ACS News Service Weekly PressPac: March 19, 2010

New drug for menstrual cramps shows promise in early clinical trial

EMBARGOED FOR RELEASE: Tuesday, March 23, 6 p.m., Eastern Time

Scientists today described the discovery of a new drug, which is currently in Phase II clinical trials, designed to specifically target the root cause of painful menstrual cramps, not just the symptoms. The condition, called dysmenorrhea, is the leading cause of absenteeism from school and work among women in their teens and 20s. The scientists described the study at the American Chemical Society (ACS) 239th National Meeting, being held here this week.

Batt pointed out that dysmenorrhea affects between 45 and 90 percent of women of child-bearing age, In addition to pain in the abdomen and back, symptoms may include nausea, vomiting, sweating, and dizziness. Existing treatments for the condition include pain-relievers, anti-inflammatory drugs, and oral contraceptives that stop menstruation. However, these treatments are ineffective in almost one-third of women with moderate to severe cases. Some of them relieve only the symptoms, rather than targeting the underlying cause of dysmenorrhea, and may have unwanted side effects such as mood alteration and stomach upsets.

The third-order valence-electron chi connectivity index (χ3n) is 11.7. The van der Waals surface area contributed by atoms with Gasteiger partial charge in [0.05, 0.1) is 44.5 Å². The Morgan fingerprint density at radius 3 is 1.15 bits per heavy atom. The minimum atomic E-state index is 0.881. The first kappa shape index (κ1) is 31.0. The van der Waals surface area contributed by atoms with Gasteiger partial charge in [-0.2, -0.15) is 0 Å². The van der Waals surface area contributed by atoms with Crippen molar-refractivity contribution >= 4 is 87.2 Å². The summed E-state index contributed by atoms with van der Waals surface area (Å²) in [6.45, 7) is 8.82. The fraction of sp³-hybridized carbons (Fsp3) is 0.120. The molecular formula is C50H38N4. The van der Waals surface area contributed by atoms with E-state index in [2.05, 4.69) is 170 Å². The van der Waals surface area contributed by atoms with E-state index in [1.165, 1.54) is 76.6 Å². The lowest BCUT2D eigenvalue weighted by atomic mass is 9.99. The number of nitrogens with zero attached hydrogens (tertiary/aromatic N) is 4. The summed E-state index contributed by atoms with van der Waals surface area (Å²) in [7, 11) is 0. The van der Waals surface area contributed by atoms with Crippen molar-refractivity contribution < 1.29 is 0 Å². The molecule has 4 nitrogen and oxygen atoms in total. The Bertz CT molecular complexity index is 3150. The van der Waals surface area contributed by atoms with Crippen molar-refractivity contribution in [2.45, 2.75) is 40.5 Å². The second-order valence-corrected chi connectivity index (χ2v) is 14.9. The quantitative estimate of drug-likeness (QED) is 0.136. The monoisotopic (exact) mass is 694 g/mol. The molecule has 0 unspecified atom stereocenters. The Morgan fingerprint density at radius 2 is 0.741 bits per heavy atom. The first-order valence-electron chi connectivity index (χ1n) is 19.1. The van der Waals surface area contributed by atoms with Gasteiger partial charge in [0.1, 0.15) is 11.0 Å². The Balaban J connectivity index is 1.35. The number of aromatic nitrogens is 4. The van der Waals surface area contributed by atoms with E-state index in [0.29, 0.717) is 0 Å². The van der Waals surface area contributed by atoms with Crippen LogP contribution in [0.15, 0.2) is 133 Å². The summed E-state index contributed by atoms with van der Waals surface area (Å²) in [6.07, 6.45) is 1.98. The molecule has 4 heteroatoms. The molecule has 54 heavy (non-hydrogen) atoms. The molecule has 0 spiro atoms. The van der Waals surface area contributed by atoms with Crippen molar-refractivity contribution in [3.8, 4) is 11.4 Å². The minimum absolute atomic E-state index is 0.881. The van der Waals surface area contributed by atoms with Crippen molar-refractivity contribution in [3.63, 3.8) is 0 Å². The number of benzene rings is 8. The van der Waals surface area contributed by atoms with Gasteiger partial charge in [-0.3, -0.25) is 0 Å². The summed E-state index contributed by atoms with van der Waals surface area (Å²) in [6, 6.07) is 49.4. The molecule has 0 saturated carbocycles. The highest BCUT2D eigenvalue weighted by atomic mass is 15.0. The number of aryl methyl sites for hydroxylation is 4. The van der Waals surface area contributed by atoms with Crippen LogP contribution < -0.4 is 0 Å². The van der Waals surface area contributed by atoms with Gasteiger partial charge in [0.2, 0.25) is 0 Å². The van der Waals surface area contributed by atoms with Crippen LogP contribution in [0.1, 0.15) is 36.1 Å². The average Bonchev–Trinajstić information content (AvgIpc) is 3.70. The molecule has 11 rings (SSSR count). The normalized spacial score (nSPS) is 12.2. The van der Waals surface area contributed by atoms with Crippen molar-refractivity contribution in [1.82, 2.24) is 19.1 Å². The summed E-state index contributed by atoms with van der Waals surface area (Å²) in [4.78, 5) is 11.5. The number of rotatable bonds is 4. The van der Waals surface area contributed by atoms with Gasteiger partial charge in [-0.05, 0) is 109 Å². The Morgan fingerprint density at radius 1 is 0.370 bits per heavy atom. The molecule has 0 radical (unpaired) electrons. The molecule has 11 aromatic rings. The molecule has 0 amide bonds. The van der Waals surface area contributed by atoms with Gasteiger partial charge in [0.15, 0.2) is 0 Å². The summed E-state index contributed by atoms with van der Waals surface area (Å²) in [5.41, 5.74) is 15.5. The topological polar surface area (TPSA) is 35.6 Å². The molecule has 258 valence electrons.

Their search for such a potential drug involved shifting through hundreds of chemical compounds and led to one with the desired effects. Scientists then re-engineered the compound, known by the code word ,VA111913, to fine-tune its effects. One modification allowed the drug to be administered orally, as a pill, rather than in an injection. They will reveal VA111913’s molecular structure for the first time at the ACS meeting.


Science Inquiries: Michael Woods, Editor, 202-872-6293
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: Michael Bernstein, 202-872-6042

Painful menstrual cramps could be
treated more effectively by a new
drug now in clinical trials.
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